MEGGETT — Jennifer Gilliland, an art history professor at the College of Charleston, moved to Yonge's Island in southern Charleston County and knows its history isn't as prominent as Charleston's.
But that doesn't mean there's nothing here.
“The longer I live out here, the more fascinating it becomes,” says Gilliland, who recently turned her interest on the area's past.
“I was just surprised that this area had its own unique history separate from Charleston.”
Her book, “Images of America, St. Paul's Parish,” is a visual compilation of what's changed and what hasn't in a rural swath covering this town and five other small communities: Yonge's Island, Rantowles, Adams Run, Ravenel and Hollywood. It's a story rooted in agriculture and railroads, not unlike many other small southern towns.
Like other books in the “Images of America” series, it wouldn't have been possible if locals weren't willing to dig around their house to share old photos.
“I was in people's attics,” she says of her research. “Ninety-five percent of all the images in the book came from people here in the community. People would call me randomly and say, ‘I found something. Do you want to come look at it?'”
Gilliland and Ron Rash, a real estate agent who grew up in the area (and is pictured in the book at least once) recently toured the area to share what they found.
They note Meggett's old post office, now the town hall, survives, though many of the surrounding buildings are gone — buildings built during its heyday as the “Cabbage Capital of the World.”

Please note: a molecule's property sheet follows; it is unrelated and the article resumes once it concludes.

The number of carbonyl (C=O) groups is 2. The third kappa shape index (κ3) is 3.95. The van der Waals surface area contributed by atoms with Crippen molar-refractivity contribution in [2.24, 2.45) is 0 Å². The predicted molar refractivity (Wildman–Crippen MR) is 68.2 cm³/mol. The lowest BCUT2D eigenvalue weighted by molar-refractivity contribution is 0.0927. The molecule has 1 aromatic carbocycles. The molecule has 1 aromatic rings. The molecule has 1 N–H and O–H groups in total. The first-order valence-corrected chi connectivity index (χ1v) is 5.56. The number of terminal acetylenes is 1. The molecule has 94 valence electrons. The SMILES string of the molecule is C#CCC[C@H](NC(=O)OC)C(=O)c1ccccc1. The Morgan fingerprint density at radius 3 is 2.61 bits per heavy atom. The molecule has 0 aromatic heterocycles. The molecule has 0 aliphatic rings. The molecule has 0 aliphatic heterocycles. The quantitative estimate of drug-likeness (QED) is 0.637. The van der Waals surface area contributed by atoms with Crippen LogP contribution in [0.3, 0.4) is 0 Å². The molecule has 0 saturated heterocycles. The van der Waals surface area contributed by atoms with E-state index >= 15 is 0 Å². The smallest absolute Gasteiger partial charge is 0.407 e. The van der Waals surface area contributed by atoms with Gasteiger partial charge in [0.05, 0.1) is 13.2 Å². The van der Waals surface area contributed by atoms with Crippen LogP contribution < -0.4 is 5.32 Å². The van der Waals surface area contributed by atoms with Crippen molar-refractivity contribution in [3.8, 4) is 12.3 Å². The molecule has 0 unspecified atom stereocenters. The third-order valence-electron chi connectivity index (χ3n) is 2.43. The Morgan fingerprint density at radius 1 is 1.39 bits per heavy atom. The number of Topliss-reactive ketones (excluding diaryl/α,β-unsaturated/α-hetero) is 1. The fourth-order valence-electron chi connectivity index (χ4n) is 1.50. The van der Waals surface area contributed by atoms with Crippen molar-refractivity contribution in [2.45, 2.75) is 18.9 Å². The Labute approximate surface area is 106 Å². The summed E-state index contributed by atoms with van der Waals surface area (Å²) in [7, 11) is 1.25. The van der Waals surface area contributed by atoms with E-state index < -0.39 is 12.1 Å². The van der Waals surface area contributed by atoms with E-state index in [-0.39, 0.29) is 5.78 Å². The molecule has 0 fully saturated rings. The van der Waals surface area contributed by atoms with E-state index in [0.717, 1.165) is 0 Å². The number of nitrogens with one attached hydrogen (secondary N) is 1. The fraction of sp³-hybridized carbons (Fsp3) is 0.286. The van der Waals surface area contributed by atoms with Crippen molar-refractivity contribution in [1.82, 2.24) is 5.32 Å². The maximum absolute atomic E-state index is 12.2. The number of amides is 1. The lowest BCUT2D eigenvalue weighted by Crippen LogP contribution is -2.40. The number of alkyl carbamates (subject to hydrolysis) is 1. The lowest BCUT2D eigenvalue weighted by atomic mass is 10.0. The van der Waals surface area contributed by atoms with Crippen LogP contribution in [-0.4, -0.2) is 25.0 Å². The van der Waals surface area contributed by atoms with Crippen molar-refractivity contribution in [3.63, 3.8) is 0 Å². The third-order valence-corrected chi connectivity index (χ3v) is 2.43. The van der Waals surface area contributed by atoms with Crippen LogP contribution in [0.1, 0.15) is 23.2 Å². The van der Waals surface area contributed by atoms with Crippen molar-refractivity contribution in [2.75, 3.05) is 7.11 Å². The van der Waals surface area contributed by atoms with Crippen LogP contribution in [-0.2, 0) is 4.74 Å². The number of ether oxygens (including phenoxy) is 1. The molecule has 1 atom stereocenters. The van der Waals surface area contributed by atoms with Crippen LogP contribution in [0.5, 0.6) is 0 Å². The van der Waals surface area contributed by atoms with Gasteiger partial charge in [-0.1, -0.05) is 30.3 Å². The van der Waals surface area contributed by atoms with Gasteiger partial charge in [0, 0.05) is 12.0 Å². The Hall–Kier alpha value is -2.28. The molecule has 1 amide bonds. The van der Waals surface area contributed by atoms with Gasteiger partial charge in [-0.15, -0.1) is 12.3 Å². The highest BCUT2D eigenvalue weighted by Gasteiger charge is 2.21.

The large wooden structure that once housed the old oyster factory on Yonge's Island also is long gone, replaced by a few large recently built homes.
The Yonge's Island Post Office survives, and while it needs attention, it shows the image in the book was inadvertently flipped left to right. Nearby, the St. Mary's Catholic Church still stands looking nearly identical to the old photo in the book.
Perhaps the saddest loss is the old St. Paul's High School, which was torn down around 1972 and replaced with the less impressive (and now va shows the image in the book was inadvertently flipped left to right. Nearby, the St. Mary's Catholic Church still stands looking nearly identical to the old photo in the book.
Perhaps the saddest loss is the old St. Paul's High School, which was torn down around 1972 and replaced with the less impressive (and now vacant) R.D. Schroder school.
Of course, like other books in this series, Gilliland's also shares dozens of pictures of the people who populated St. Paul's during the early 20th century, as well as images of other memorabilia such as high school football game programs, assorted letterheads and World War II ration coupons.
Another old mid-20th-century photograph of downtown Hollywood (on page 45) shows a few wooden buildings now gone, but at least one that survives to this day.
The two-story structure in the distance has changed so little that it's clear today where the image was made two generations ago.
Like many other photos in the book, it's a black-and-white reminder that areas — even those where history is a less intense presence than it is in downtown Charleston — can forge a more interesting future by remembering their past.
Reach Robert Behre at 937-5771.
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